Tag Archives: economics

We’re All in the Same Bathtub

When I was much younger, 34 years ago, I ended up having to take Economics 101, 102 before I could start graduate school. I was in the DC area, poor (in the way college kids are poor, which is different from how struggling families are poor), and so I enrolled at Prince George’s Community College. The professor, whose name I can’t remember, was a smart fellow, an engaging teacher, and clearly quite conservative in his economic and political orientation. It was fun and I learned a lot.

During one afternoon lecture, I remember Prof getting quite excited about how wrong it was for government to promulgate laws and regulations that imposed non-economic costs on businesses. How it messed up the purity of economics, I guess. At the time he was citing examples such as the relatively new requirement for companies to control pollution. Everyone in the class nodded in agreement but I decided I couldn’t let that one go. I raised my hand and noted, based on my not very commanding knowledge of economic history, that over the centuries many different “noneconomic” costs had been imposed on businesses: they couldn’t employ children just to get the cheapest labor; they couldn’t force workers to toil in unhealthy conditions; they couldn’t build cars that were firetraps. In the end, it seemed to me then and it still seems to me now, businesses are just another element in society and culture, and they essentially have no choice but to operate in accordance with whatever the socio-cultural norms are at the time. Being a business doesn’t exempt them, neither does the argument that certain costs are noneconomic. Given that currency itself is a social construct, in the final analysis all costs are noneconomic, or so it seems to me. (I know that last sentence doesn’t really make any sense, but it does accurately convey my thinking (muddy) here.)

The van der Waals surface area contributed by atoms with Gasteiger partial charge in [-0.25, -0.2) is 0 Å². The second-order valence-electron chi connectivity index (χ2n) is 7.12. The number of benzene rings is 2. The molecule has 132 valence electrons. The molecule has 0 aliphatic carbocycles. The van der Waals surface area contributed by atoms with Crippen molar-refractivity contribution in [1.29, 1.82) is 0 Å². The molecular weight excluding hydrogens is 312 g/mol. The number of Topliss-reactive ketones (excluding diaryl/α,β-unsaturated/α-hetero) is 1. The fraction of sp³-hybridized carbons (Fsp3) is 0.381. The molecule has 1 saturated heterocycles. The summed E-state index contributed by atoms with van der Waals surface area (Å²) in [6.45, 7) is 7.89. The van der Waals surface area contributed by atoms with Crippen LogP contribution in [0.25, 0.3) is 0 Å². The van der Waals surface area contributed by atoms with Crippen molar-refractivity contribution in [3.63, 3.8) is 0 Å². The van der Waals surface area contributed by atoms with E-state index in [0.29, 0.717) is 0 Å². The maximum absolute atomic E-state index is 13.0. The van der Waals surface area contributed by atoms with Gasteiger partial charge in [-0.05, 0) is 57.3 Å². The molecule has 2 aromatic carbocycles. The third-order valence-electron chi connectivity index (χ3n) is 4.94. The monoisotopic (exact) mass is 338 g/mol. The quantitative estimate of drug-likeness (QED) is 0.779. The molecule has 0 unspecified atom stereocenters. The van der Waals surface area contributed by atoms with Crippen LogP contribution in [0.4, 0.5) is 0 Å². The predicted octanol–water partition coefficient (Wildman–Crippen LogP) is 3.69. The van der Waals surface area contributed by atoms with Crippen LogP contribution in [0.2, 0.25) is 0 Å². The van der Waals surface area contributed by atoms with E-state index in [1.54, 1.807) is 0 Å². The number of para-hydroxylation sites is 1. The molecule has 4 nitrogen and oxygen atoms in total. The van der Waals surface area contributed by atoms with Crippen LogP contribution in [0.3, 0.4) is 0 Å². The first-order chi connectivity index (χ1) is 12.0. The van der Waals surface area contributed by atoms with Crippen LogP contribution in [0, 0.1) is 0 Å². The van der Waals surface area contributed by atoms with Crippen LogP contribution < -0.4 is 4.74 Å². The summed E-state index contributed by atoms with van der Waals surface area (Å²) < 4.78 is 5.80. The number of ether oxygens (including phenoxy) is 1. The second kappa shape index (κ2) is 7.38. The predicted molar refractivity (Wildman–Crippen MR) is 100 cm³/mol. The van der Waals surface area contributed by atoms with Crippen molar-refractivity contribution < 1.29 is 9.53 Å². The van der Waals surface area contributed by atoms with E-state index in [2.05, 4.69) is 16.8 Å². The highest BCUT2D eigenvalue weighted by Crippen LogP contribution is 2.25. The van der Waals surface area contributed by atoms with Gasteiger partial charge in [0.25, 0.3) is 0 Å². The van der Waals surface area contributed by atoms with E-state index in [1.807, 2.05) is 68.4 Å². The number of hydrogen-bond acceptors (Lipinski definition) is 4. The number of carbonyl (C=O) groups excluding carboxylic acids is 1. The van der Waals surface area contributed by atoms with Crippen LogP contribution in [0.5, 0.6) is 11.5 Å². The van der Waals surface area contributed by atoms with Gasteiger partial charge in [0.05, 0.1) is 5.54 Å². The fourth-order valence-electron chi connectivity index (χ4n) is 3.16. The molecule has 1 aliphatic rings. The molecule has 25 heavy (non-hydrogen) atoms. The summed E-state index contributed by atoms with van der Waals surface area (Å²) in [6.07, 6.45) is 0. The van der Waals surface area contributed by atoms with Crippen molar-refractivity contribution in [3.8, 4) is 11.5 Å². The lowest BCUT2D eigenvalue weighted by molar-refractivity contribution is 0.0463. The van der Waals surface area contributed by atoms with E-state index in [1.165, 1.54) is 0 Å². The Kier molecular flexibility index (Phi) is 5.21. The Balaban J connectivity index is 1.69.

The “occupy” events of the past few weeks and the growing discussion of Corporate Social Responsibility have reminded me of that Economics 101 class. I can’t help but think that we keep making silly distinctions about what category things fall into–such as economic vs. noneconomic, domestic vs. international, nature vs. man-made–when the rather obvious reality is: We’re All in the Same Bathtub. The “occupy” protests really are about trying to change the current social norms as they apply to business and profit. My guess is the very act of protesting is already changing those norms, but it is also probably true that the fact the protests are occurring indicates the norms are already changing.

In doing a little research for this post, I found an interesting discussion on this blog about economic and noneconomic costs in society. The following expresses what I’m thinking much better than I ever could:

Donohue-White submits (with very good reason) that every “market economy is shaped by the culture in which it exists, and, in turn, it affects the daily practices and customs of the people that comprise it.” By the rather broad term culture, she means the sum of “customs, traditions, and practices of a people.” In turn, the market exerts an influence on the culture in which it subsists, fostering particular sets of virtues or vices. Market and culture–while certainly conceptually distinct–are inextricably bound up in the concrete, practical affairs of a people. On this view, the market cannot be properly evaluated without recourse to the culture and society that shapes it AND to the impact the market has on this same culture and society. The “economic rationality” exhibited by many contemporary corporations seems to be largely devoid of the consideration of non-economic “costs,” particularly with respect to treatment of workers (wage, outsourcing, lay-offs), wealth accumulation and disregard for local and expansive tradition.

Because we’re all in the same bathtub, the argument that socially responsible behavior is not relevant to corporations or doesn’t make good business sense just falls apart.  US companies for example are already feeling the consequences of our declining education system. They can’t find the highly skilled workers they need, or at least not enough of them. Their transportation costs are rising because of the decaying transportation system. Internationally, I remember people making the argument that Somalia was not worth anyone’s attention, and so we ignored it. Ten years later, Somali pirates over the last two years have cost business $7-12 billion once you count all the related costs.